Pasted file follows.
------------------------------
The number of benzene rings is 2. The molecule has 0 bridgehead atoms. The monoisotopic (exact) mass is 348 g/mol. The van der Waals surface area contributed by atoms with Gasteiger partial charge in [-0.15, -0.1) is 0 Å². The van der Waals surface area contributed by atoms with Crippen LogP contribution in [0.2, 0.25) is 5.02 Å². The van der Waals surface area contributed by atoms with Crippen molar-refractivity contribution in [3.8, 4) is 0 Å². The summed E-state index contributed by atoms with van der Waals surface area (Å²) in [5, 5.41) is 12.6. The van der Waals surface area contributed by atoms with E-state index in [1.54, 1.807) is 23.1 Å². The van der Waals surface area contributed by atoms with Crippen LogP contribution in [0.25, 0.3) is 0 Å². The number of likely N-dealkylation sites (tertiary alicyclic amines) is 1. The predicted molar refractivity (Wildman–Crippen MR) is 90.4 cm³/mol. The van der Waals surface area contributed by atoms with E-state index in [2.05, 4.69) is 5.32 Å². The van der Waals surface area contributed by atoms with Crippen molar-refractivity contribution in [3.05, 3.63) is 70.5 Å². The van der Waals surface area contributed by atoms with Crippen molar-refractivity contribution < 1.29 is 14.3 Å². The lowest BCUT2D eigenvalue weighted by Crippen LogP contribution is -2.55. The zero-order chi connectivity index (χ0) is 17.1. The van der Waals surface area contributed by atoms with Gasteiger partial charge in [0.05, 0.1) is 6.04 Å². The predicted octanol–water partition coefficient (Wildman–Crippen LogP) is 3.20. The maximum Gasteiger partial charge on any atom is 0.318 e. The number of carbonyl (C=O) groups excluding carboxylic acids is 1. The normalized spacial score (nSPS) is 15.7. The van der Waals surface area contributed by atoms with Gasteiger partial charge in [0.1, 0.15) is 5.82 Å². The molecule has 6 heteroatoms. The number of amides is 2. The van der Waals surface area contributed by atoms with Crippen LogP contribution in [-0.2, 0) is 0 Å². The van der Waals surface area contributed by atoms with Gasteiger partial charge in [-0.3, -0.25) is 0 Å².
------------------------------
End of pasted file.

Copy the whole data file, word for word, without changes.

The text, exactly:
The number of benzene rings is 2. The molecule has 0 bridgehead atoms. The monoisotopic (exact) mass is 348 g/mol. The van der Waals surface area contributed by atoms with Gasteiger partial charge in [-0.15, -0.1) is 0 Å². The van der Waals surface area contributed by atoms with Crippen LogP contribution in [0.2, 0.25) is 5.02 Å². The van der Waals surface area contributed by atoms with Crippen molar-refractivity contribution in [3.8, 4) is 0 Å². The summed E-state index contributed by atoms with van der Waals surface area (Å²) in [5, 5.41) is 12.6. The van der Waals surface area contributed by atoms with E-state index in [1.54, 1.807) is 23.1 Å². The van der Waals surface area contributed by atoms with Crippen LogP contribution in [0.25, 0.3) is 0 Å². The number of likely N-dealkylation sites (tertiary alicyclic amines) is 1. The predicted molar refractivity (Wildman–Crippen MR) is 90.4 cm³/mol. The van der Waals surface area contributed by atoms with E-state index in [2.05, 4.69) is 5.32 Å². The van der Waals surface area contributed by atoms with Crippen molar-refractivity contribution in [3.05, 3.63) is 70.5 Å². The van der Waals surface area contributed by atoms with Crippen molar-refractivity contribution < 1.29 is 14.3 Å². The lowest BCUT2D eigenvalue weighted by Crippen LogP contribution is -2.55. The zero-order chi connectivity index (χ0) is 17.1. The van der Waals surface area contributed by atoms with Gasteiger partial charge in [0.05, 0.1) is 6.04 Å². The predicted octanol–water partition coefficient (Wildman–Crippen LogP) is 3.20. The maximum Gasteiger partial charge on any atom is 0.318 e. The number of carbonyl (C=O) groups excluding carboxylic acids is 1. The normalized spacial score (nSPS) is 15.7. The van der Waals surface area contributed by atoms with Gasteiger partial charge in [0.1, 0.15) is 5.82 Å². The molecule has 6 heteroatoms. The number of amides is 2. The van der Waals surface area contributed by atoms with Crippen LogP contribution in [-0.2, 0) is 0 Å². The van der Waals surface area contributed by atoms with Gasteiger partial charge in [-0.3, -0.25) is 0 Å².